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Movie Review of 'Ski School 1 and 2'

By: Cassi Clark - Updated: 27 Sep 2012 | comments*Discuss
Lombada Skiing Naked Women Sex Alcohol

“Skiing is partying partying is skiing,” a classic quote from Ski School (1991) that embodies a genre of great ski comedies. In a Fast Times at Ridgemont High-esque style the ski (instructor) bums, and their students, led by Dave Marshak (Dean Cameron) party, prank and ski their way to victory over the up-tight egotistical ski instructors that plan to steal the mountain and kick off everyone fun. Similarly, in the sequel Marshak and his crew if miscreants annoy the uber-instructor, Steve Longwood, revealing his evil plan to take over the mountain and kick off the bums, oh and Marshak wins the love of Longwood’s fiancé. And journalists think Bode Miller parties a lot!

Despite the funny antics, Ski School is more of a practice run for Aspen Extreme (1993), than a stand-alone movie, requiring more than suspension of disbelief. A ski school based on sections at a real big name resort, Whistler, with a competition being the deciding factor for expulsion from the mountain with no consequences for blatant cheating just doesn’t ring true. Weak editing makes it worse, like when John E. Roland is racing the final race, Giant Slalom gates in one shot, and slalom gates in another, or in a bedroom scene, when Victoria drops her bra on the floor twice. Though the movie is hilarious, and makes viewers envious of the freestyle lives of ski bums, it is not as good as the sequel. It says something that the sequel is available on DVD and the original is not.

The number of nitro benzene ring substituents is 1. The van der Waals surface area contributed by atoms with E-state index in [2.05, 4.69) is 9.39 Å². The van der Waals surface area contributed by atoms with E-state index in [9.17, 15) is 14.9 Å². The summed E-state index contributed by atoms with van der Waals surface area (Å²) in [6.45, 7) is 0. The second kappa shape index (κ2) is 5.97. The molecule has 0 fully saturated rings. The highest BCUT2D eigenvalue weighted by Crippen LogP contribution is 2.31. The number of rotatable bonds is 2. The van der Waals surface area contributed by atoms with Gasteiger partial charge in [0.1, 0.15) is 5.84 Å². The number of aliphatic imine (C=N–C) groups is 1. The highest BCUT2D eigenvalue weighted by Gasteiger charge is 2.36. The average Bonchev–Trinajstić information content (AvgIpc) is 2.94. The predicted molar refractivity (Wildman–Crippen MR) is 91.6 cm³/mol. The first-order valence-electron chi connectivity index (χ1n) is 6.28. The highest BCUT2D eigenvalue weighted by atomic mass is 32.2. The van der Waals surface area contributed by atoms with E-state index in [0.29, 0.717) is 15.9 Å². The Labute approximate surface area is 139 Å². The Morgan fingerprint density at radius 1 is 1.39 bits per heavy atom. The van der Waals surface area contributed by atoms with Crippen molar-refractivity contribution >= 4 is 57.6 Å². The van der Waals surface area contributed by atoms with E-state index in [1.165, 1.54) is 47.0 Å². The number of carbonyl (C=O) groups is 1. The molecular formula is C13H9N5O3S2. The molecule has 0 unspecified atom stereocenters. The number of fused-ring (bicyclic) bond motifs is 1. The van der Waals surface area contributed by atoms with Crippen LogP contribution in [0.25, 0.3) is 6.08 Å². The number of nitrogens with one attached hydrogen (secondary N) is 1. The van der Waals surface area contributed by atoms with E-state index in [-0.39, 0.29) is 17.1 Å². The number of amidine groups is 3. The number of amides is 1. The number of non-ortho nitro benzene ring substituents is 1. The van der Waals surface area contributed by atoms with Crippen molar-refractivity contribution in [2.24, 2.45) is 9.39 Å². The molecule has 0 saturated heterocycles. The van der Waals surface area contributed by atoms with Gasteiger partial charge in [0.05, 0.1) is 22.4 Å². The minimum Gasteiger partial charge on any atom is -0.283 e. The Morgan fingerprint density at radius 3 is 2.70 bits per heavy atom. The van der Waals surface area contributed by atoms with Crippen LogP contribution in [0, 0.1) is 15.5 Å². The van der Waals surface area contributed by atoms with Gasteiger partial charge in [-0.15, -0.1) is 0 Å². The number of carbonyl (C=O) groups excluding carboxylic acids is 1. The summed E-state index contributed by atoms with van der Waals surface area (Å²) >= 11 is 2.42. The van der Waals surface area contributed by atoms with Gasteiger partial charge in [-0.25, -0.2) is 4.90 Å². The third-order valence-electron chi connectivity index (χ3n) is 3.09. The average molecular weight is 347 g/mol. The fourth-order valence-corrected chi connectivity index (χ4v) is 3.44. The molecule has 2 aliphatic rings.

The more believable plot line and more outrageous characters, such as Bil Dwyer’s Toddorbert Guzinsky, make Ski School 2 riotously funny without making the viewer work. Even the naked painter is believable because her role is integral to the main plot of the movie rather than a periphery like the rich seductress in 1.

Both films stick to basic good versus evil themes, though the good guys wear teal and one-piece ski suits. And the rules of love and sex are maintained: love interests are blonde, seductresses are brunette and there is always one guy who gets all the women, even if he is taking a break from sex to concentrate on his skiing (the real suspension of disbelief). Aside from Dean Cameron’s energetic portrayal of Dave Marshak, the acting in both movies ranks up there with many eighty’s and early nineties performances, bad. However the writers make up for bad dramatic lines and terrible delivery with fabulous comedic pranks and quotable good-guy motivations, as Dave Marshak said, “it's not how far you go, it's how go you far,” and “Fitz, you get beer. Ed, you get... beer. Johnny, you get laid.”

The quality skiing is the redeeming factor of Ski School with wild acrobatics and close-to-real race scenes it is better than 2. But to its credit, the skiing in Ski School 2 follows the plot well and the bumbling luck of student Tomcat Collins (played by William Sasso) in his cartoon like trip down the black diamond almost makes up for the lack of cutting edge aerial tricks.

Over all these movies are a great way to get psyched for the ski season, and a great laugh. Definitely a must have among any good ski movie collection. “We came, we partied, we conquered. The mountain is ours. Let’s dance.”—Dave Marshak.

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